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Opinion Letter No. 199-87

Contents of letter

November 9, 1987

Gordon Rolla Upchurch
Franklin County Prosecuting Attorney
414 East Main Street
Union, Missouri 63084

Dear Mr. Upchurch:

 This opinion letter is in response to your question concerning Conference Committee Substitute for House Committee Substitute for Senate Substitute for Senate Committee Substitute for Senate Bills Nos. 65, 133, 178, 216 & 231, 84th General Assembly, First Regular Session, which relates to the compensation of county officials. The question you posed is as follows:

In regard to the meeting of a ‘Salary Commission’ under Senate Bill 65, Section 7, Subsections 5, 6 & 7, if the ‘Salary Commission’ does meet and adjourn after September 28, 1987 and before November 30, 1987 (which we did here in Franklin County), can a second meeting be called before October, 1989?

 Subsection 2 of Section 7 of the bill provides:

2. The clerk of the circuit court of the judicial circuit in which such county is located shall serve as temporary chairman of the salary commission until the members of the commission elect a chairman from their number. The circuit clerk shall give notice of the time and place of any meeting of the salary commission. Such notice shall be published in a newspaper of general circulation in such county at least ten days prior to such meeting. Such notice shall contain a general description of the business to be discussed at such meeting.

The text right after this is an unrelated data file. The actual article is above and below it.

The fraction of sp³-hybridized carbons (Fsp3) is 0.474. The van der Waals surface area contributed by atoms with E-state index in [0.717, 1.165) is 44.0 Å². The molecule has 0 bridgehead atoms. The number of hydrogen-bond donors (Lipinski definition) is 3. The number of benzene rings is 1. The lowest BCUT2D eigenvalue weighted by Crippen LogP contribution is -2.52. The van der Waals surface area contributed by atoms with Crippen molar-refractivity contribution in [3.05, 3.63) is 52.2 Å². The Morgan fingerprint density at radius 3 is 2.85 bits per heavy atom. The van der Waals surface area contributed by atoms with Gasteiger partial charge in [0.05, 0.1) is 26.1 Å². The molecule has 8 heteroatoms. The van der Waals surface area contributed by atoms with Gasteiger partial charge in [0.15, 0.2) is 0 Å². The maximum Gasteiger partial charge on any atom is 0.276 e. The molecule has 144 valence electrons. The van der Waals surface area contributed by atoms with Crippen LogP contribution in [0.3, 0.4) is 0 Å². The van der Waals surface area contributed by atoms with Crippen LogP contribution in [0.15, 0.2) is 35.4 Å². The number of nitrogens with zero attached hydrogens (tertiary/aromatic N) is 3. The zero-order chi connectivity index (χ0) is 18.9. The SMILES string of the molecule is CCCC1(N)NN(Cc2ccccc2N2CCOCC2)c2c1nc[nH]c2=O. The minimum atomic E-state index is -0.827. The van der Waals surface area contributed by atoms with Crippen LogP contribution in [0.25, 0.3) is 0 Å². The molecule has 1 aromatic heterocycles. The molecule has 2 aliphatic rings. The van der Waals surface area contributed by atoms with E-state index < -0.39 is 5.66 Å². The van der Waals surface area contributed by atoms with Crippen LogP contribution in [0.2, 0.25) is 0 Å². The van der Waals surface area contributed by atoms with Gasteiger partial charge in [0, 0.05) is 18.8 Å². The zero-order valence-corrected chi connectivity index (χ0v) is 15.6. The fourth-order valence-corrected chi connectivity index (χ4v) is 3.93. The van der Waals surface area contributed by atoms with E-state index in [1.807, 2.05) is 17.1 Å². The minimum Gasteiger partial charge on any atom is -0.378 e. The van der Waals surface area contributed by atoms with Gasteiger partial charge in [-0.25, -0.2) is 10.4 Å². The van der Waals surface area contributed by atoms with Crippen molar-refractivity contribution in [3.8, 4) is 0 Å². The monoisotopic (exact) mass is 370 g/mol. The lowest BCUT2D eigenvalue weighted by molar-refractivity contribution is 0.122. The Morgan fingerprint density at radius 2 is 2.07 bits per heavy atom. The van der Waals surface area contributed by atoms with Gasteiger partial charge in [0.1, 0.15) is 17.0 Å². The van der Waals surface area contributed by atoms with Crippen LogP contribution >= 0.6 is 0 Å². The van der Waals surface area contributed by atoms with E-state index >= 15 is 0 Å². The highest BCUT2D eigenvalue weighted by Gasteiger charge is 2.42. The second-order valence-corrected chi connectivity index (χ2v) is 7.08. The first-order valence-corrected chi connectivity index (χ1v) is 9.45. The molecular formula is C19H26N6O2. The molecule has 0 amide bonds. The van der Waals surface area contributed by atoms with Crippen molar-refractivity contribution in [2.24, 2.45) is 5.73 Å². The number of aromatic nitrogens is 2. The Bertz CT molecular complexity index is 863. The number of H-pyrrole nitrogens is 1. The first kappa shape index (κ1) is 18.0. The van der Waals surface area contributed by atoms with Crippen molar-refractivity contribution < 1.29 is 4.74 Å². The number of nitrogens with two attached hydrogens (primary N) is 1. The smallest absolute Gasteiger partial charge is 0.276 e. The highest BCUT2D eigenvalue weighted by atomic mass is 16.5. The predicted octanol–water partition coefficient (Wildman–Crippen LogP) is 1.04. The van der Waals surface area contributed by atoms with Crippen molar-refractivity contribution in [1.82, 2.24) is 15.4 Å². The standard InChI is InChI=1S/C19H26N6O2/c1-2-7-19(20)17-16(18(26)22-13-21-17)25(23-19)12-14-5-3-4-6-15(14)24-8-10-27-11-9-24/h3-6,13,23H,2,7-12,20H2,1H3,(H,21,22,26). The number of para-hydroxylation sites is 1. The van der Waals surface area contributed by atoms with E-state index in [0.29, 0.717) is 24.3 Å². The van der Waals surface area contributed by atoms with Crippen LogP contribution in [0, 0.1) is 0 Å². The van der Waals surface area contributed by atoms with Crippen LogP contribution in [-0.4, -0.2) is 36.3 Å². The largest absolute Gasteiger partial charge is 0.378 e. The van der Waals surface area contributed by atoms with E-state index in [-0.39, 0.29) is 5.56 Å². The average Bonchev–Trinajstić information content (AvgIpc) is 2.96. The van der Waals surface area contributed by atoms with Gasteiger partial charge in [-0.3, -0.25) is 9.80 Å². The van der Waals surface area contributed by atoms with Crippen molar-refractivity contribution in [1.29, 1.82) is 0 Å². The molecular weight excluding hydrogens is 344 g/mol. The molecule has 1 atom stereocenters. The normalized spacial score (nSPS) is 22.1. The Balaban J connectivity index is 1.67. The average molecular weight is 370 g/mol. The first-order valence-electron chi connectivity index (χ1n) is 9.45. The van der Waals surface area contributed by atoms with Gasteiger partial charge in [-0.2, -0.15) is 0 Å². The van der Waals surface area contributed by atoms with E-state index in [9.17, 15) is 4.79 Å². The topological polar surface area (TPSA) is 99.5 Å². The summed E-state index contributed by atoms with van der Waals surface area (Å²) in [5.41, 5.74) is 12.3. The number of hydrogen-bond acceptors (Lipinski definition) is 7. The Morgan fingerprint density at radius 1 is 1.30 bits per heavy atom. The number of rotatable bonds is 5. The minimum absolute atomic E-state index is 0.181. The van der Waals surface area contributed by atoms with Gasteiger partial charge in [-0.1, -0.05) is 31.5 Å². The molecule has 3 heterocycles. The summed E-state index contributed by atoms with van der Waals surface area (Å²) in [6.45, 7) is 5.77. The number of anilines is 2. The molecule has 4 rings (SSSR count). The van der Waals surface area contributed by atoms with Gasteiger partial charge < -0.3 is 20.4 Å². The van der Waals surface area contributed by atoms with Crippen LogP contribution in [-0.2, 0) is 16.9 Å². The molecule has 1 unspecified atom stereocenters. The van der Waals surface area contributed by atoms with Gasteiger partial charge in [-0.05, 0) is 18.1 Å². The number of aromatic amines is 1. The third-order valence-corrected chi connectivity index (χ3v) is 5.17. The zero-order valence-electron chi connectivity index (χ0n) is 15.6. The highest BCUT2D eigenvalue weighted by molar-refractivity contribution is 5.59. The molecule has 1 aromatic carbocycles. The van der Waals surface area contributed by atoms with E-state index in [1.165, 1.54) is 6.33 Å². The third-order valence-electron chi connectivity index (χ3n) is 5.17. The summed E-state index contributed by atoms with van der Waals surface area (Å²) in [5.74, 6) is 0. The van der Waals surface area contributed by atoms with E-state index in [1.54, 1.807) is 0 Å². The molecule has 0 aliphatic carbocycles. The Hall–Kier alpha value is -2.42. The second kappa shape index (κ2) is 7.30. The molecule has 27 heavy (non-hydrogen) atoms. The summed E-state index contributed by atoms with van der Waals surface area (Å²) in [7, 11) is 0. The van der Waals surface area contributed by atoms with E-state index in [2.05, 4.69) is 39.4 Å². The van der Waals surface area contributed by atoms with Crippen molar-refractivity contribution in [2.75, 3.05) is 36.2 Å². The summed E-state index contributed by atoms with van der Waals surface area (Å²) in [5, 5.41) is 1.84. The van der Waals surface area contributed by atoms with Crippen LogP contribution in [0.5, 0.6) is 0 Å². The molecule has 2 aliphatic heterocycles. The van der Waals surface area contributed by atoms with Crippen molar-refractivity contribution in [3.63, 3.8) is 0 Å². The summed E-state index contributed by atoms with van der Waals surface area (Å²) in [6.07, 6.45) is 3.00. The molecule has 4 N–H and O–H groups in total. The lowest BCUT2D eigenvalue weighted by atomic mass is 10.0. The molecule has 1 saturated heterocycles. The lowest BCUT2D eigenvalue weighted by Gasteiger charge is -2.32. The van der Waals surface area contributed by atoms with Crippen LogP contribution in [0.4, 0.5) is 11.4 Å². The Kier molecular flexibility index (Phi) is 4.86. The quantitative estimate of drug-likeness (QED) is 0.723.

Subsection 5 of Section 7 of the bill provides:

In every county the salary commission shall meet before November 30, 1987, and every second year thereafter. At any meeting of the salary commission, the members shall elect a chairman from their number. The county clerk shall present a report on the financial condition of the county to the commission once the chairman is so elected, and shall keep the minutes of the meeting.

 Subsection 6 of Section 7 of the bill provides: